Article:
Asifiwe Makere was 22 years old when she first climbed Mt Kilimanjaro in 2019 as an Intrepid porter. Now she’s a lead guide – one of the few in Tanzania – helping local women become financially independent and pursue their tourism dreams. There’s a big climb ahead. Literally.
In 2020, only 18% of people working on the heather-covered slopes of Mt Kilimanjaro in Tanzania were women. Ten years ago that number was zero. One of these women is the trailblazing Chagga tour leader, Asifiwe Makere.
“When I first said to my family, ‘I want to start climbing’, they were like, ‘Are you sure?’” Asifiwe recalls. “We don’t see many females around here who try to climb Kilimanjaro. Maybe because, in our village, you can go outside and actually see the mountain. But I told my family, ‘You know what? I’m sure. I’m sure I can do it.’”
Asifiwe grew up in Mosha, in the shadow of Africa’s tallest peak. In patrilineal tribes, like the Chagga, most women work in farming and agriculture – two professions that have become much more difficult, due to melting snow caps and the effects of climate change. Opportunities are scarce, which is why some Tanzanian women, like Asifiwe, are turning to traditionally male-dominated industries such as tourism.
Still, it’s a long way from village life to the ‘rooftop of Africa’, 5895 metres above sea level. Asifiwe began her journey with a degree in wildlife management and guiding, then moved to the comparative bustle of Arusha (population: 414,000) with her younger sister. In 2019, she heard that Intrepid was looking for female porters and decided to apply.
“We’d gone out in person to recruit more women in hotel hotspots, but were having difficulty as we needed more real-life examples of success,” says Bosco Omondi, Intrepid’s local Operations Coordinator. “Then we heard of Asifiwe and her amazing drive; we just had to recruit her.”
“When I first started climbing, I was a porter, and it was not easy,” Asifiwe admits. “I had to carry 20 kilograms, and I’d never done that before. But I was like, ‘You know what? This mountain is hard, and I’m not going to give up. I want to show the mountain I can do it’.”
Asifiwe eventually made it to the top on that first climb, and joined Intrepid’s ranks as a full-time porter. Her legs ached for days after each ascent, and she had friends from other organisations lose fingers to frostbite (a real risk at that altitude, if you lack the proper gear and training). With the assistance of The Intrepid Foundation, and organisations like Kilimanjaro Porters Assistance Project, Asifiwe decided to soldier on. Her goal was to become the best lead guide in Tanzania, and after that, “the best lead guide in the world.”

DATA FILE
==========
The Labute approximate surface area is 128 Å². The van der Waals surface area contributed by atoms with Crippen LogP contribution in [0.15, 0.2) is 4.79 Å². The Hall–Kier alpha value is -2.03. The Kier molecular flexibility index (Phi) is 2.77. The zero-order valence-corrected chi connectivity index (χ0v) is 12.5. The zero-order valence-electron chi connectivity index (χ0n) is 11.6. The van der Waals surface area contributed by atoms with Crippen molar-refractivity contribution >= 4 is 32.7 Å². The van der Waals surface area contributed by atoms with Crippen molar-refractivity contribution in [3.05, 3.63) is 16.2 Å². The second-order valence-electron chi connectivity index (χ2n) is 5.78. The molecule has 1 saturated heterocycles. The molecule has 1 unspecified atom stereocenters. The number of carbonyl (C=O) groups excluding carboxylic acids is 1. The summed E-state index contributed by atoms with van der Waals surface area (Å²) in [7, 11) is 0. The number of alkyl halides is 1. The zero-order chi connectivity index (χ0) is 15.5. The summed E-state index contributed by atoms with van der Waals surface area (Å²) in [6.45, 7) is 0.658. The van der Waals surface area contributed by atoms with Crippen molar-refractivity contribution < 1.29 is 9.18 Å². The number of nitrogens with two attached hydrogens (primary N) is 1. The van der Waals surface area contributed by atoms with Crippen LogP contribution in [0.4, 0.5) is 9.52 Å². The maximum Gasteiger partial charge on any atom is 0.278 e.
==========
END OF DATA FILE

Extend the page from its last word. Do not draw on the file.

Then, in 2020, COVID happened, and Tanzanian tourism more-or-less shut down overnight. Unemployment was a big problem for local communities. Some porters turned to gardening to feed their families, and for a while Asifiwe struggled along, selling shoes from a streetside stall in Arusha. Thankfully, travellers soon returned to Kilimanjaro, and in 2022 Asifiwe was offered a role as lead guide – a huge achievement in the gender-skewed world of Tanzanian trekking.
There’s a saying on Kilimanjaro. How do you climb such a massive mountain? Pole, pole. Slowly, slowly. And that’s pretty much how gender equality goes in Tanzania. Slowly, slowly. COVID-19 was a huge setback – in 2021, there were 13 million fewer employed women than in 2019 – but with each climb, and every tour, women like Asifiwe are helping to shift that needle. She’s climbed Kilimanjaro 35 times now, and in August 2022 led her second tour up the challenging Marangu route; this time with two new female porters, Selena Tarimo and Siana Msaki, by her side.
“I want to encourage younger women not to give up,” Asifiwe says. “Yes, the tourism industry is still hard for females, but it also provides freedom. I want to be a role model for up-and-coming guides, so I share my story with them, and they feel curious and inspired to know how things work. Many of them have become porters now.
“I want to show the world that women can do this. We can do the hard things men can do. This is our time.